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Your Toronto 2014 Issue Navigator

How the candidates compare on some of the city's biggest issues.

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Newsstand: June 10, 2014

Congratulations to Eugene Goostman from Odessa, Ukraine. He isn’t even a real person, but a chatterbot that maybe passed the Turing Test, proving (if you both put faith in the Turing Test and believe Eugene passed it) it is basically a human. Welcome to The Singularity. In the news: Elections Ontario says advance voter turnout is down 6 per cent, the OPP says gas plant scandal documents will not be ready until after the election, a union tells its media worker members not to vote for Tim Hudak, and fire hydrants.

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Elections Ontario says that 566,845 people voted during the seven days of advance polling last week, ahead of this Thursday’s Ontario general election. The number represents a 6 per cent drop from the 603,785 advance ballots that were cast before the 2011 provincial election. Granted, there were 10 days of advance polls in 2011, compared to just seven this year, but pollsters from Abacus Data say they are seeing patterns lately where more undecided voters are waiting to decide during this election campaign’s final days, which may explain the drop. Since we are already wearing our pessimist hats this morning, it could also signal more abysmal voter turnout. The 2011 election saw just 48.2 per cent of eligible voters cast a ballot, and if the dip in advance polls is any indication of what overall voter participation will be like this Thursday, the downward trend will continue. Don’t let that happen, people! Have voting parties, and make it into a drinking game if you have to.

For any undecided voters who had hoped to get a glimpse of what is in the documents that the Ontario Provincial Police obtained from Queen’s Park staffers as part of their ongoing investigation into the gas plant cancellation email scandal before casting your ballot, you should be aware that isn’t going to happen. Media organizations that have been attempting to gain access to the information have been told that administrative hold-ups mean that the public will see them no earlier than June 19, a week after the election.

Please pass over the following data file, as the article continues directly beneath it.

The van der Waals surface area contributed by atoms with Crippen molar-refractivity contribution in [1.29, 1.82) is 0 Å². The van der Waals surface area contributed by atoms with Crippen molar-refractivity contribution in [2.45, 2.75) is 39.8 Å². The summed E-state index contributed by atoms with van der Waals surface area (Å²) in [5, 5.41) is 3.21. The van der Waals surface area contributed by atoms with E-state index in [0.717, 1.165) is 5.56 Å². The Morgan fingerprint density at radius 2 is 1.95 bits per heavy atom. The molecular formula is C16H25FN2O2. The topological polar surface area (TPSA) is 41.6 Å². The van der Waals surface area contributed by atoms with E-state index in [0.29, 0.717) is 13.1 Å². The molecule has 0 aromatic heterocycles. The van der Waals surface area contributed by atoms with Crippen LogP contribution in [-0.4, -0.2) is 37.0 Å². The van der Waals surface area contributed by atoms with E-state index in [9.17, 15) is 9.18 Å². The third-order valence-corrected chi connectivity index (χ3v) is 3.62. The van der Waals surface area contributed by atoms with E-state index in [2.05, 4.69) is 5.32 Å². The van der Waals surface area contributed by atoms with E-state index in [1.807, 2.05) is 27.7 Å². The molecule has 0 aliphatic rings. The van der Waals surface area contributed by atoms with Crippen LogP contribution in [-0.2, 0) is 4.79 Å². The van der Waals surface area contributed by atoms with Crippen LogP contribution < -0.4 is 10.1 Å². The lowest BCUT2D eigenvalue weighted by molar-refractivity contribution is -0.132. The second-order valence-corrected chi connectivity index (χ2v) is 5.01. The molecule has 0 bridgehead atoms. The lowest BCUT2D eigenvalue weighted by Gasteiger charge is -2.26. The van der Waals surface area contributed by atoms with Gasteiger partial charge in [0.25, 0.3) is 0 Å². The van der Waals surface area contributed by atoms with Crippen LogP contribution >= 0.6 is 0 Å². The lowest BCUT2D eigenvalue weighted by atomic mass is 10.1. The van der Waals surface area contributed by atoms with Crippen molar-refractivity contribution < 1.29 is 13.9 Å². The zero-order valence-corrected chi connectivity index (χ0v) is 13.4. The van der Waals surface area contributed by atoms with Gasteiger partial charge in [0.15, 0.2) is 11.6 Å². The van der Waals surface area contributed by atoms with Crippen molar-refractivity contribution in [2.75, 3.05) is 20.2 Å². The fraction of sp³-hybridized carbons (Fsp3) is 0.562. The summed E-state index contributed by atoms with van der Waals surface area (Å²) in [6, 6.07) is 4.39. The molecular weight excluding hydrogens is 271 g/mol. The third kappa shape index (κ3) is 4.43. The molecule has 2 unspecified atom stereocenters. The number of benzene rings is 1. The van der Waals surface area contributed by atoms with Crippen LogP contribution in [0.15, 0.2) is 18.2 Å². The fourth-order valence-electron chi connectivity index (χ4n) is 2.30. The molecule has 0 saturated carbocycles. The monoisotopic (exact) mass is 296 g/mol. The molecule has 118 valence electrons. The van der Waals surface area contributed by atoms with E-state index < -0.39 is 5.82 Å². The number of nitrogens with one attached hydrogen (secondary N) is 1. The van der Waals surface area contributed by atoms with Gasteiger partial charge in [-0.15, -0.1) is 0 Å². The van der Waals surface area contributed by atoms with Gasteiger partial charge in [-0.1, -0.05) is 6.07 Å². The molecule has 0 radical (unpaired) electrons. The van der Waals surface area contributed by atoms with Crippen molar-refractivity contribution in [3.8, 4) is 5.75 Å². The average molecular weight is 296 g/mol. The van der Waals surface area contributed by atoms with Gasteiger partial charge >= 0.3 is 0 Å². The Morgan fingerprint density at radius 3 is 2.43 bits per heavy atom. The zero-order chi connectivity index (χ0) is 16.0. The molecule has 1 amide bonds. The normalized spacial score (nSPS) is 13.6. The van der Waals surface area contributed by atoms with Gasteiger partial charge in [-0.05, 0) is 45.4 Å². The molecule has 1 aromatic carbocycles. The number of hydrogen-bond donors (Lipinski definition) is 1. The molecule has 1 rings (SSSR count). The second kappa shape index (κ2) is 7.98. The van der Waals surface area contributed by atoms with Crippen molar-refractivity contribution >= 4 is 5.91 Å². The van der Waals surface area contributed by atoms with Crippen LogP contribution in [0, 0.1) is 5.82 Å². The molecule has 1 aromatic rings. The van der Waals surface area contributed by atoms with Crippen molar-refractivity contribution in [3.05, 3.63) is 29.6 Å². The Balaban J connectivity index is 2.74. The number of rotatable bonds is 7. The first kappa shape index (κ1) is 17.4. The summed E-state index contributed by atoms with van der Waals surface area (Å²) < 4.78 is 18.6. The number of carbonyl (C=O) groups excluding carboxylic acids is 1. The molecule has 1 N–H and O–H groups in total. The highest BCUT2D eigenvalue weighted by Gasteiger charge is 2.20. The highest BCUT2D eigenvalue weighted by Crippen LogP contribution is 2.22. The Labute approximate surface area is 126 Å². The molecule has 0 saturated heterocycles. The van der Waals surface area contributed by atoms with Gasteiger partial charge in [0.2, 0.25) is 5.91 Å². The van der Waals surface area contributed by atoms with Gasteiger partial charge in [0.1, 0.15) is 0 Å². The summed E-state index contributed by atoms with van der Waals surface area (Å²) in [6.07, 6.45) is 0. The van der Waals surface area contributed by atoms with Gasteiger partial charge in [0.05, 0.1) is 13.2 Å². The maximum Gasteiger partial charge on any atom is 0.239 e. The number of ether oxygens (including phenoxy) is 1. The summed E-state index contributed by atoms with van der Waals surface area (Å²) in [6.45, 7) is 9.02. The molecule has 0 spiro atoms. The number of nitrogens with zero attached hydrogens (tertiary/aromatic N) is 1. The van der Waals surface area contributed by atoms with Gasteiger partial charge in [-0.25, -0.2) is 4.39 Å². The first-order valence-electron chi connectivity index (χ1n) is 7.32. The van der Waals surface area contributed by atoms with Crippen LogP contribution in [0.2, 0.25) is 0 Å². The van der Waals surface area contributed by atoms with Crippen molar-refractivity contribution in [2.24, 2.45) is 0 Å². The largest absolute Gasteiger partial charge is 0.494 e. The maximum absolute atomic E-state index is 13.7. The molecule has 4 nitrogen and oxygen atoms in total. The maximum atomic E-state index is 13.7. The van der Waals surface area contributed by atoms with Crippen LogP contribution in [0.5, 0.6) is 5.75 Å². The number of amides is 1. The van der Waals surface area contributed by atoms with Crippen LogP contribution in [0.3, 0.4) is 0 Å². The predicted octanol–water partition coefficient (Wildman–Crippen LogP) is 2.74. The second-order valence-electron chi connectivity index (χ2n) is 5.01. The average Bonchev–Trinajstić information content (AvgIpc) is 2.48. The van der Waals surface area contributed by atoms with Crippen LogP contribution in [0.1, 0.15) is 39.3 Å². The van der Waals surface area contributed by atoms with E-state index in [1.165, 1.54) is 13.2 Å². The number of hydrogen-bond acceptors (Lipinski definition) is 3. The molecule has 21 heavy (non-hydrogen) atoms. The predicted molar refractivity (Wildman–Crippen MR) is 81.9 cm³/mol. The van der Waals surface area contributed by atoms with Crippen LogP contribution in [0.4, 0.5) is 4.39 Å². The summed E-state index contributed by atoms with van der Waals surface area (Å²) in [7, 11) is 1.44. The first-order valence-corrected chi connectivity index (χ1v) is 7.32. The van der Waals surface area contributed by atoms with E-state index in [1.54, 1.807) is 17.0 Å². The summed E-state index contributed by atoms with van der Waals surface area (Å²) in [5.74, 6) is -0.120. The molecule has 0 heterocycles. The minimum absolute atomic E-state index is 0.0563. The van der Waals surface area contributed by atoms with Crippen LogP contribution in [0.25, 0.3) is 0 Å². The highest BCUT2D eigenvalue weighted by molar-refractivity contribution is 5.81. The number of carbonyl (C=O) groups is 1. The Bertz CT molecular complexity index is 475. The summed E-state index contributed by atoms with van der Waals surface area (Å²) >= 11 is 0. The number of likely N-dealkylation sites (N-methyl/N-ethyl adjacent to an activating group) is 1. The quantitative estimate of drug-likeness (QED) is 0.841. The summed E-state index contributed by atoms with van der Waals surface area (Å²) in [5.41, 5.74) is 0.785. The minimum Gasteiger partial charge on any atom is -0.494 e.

One thing is certain, though: Unifor Local 87-M—the union that represents 2,600 media workers at 35 workplaces in Ontario—does not want its members to vote for the Progressive Conservatives. In a controversial news release issued on Monday, the union says that PC Leader Tim Hudak’s support of American-style labour law reform is bad news for its membership. Unifor Local 87-M president Paul Morse realizes that it is a bold decision to enter into any political discussion, given the union’s strict policies against entering the election fray through candidate endorsements and financial support of election campaigns. The move has met with criticism on Twitter (where all modern public grievances are aired) by some Conservative MPs who lashed out. Federal Employment Minister Jason Kenney tweeted “Journalists’ union picks sides in ON election, but we’re told to believe there’s no such thing as liberal media bias.” Even some journalist members of Unifor were upset over the move, with the Globe and Mail‘s Boyd Erman tweeting, “Absolutely appalled by journalist union (i.e. mine) taking a (any) political stand. We should be bigger than this.” Well, Erman actually had an entire Twitter-feed of things to say about it.

It isn’t all election news, all the time. Nope, there are also fire hydrants to discuss. A new fire hydrant called the Sigelock Spartan—which resembles the top of a periscope, or some strange alien device—is said to be the first innovation in fire hydrant design in a century. Apparently it will never freeze or require maintenance, and it could also be the future for Toronto, where some of the 44,000 hydrants in the city are pushing 80-years-old. According to Toronto Water, current hydrants across the city are designed to drain off water to prevent freezing, but each winter inspections reveal that between 100-150 hydrants freeze and stop working anyway.

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